British farms a better bet than gold

Tue Jun 26, 2012 10:46am EDT
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By Tom Bill

LONDON (Reuters) - The price of British farms will rise higher than any other class of real estate in Europe over the next four years driven by investors buying farmland to capitalize on growth in global demand for food and also to shield wealth and pay less tax.

Farmland values will rise 37 percent by 2016, beating forecast growth for gold, oil, ten-year British government bonds and homes in London's most exclusive neighborhoods, according to data compiled by Oxford Economics and the research arm of property consultant Savills.

The United Nations' food agency has estimated that the world will need to boost cereals output by 1 billion metric tons (1.1 billion tons) and produce 200 million extra metric tons of livestock products a year by 2050 to feed a population projected at 9 billion people, up from 7 billion now.

And diets in developing countries increasingly include items common in the West such as bread and potatoes, which will further boost the value of British farmland where such crops are grown, Savills director Alex Lawson said.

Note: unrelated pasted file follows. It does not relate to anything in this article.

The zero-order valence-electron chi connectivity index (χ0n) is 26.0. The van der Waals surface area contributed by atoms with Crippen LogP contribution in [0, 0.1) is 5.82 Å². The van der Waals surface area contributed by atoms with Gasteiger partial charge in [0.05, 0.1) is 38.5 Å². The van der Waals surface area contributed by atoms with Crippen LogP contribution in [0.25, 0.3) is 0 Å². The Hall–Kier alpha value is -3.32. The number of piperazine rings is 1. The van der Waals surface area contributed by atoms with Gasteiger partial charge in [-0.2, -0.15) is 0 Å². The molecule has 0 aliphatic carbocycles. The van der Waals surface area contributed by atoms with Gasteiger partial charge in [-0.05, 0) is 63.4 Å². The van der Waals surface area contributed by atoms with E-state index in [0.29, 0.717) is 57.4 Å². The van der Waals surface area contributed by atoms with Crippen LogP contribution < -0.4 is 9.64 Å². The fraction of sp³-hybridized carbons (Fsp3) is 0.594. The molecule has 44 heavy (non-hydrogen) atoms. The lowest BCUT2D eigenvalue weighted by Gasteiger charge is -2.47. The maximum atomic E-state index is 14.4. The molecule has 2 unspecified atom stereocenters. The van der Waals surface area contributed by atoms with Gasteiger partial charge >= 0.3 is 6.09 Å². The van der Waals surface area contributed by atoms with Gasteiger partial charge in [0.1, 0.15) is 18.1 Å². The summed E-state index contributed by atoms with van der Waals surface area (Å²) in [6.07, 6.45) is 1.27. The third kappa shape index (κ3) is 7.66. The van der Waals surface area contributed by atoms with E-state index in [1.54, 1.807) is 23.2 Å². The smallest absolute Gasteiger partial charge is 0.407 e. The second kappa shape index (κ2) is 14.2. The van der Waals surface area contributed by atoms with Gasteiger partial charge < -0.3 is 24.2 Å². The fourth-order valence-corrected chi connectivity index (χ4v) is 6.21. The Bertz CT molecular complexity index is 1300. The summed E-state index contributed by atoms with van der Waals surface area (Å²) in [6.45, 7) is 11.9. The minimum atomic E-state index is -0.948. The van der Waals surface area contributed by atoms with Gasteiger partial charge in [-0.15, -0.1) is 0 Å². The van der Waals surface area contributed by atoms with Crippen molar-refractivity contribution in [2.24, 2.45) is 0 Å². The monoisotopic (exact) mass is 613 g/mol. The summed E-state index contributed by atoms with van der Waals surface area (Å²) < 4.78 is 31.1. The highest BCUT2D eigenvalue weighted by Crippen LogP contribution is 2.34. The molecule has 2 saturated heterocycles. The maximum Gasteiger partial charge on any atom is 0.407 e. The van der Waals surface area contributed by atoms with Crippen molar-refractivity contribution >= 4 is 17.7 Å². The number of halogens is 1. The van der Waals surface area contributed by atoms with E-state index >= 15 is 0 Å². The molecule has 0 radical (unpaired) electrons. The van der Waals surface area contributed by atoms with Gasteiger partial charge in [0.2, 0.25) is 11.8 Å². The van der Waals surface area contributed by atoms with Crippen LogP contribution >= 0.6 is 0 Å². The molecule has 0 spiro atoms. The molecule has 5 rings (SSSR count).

"Combined with that there are income tax, capital gains tax and inheritance tax advantages to putting your money in farmland," Lawson told Reuters, referring to the higher levels of tax relief for farmland owners.

Farmland will even outshine offices in London's West End district, where prices are kept high by companies like hedge funds and technology firms competing to rent a limited supply of space, the data showed.

"UK farmland will be the top performing real estate in Europe and potentially the world," Savills head of rural research Ian Bailey told Reuters. "Supply is tight and demand is especially strong for arable crops like wheat and rape."

This scenario has increased investors' focus on agricultural land globally as an asset class. Grain, a non-governmental organization that promotes the sustainable use of the world's resources, last year estimated that between $5 and $15 billion of pension fund money was invested in global farmland, a figure it said would double by 2015.   Continued...

Children walk through a field of rapeseed near Boroughbridge in northern England May 11, 2010. REUTERS/Nigel Roddis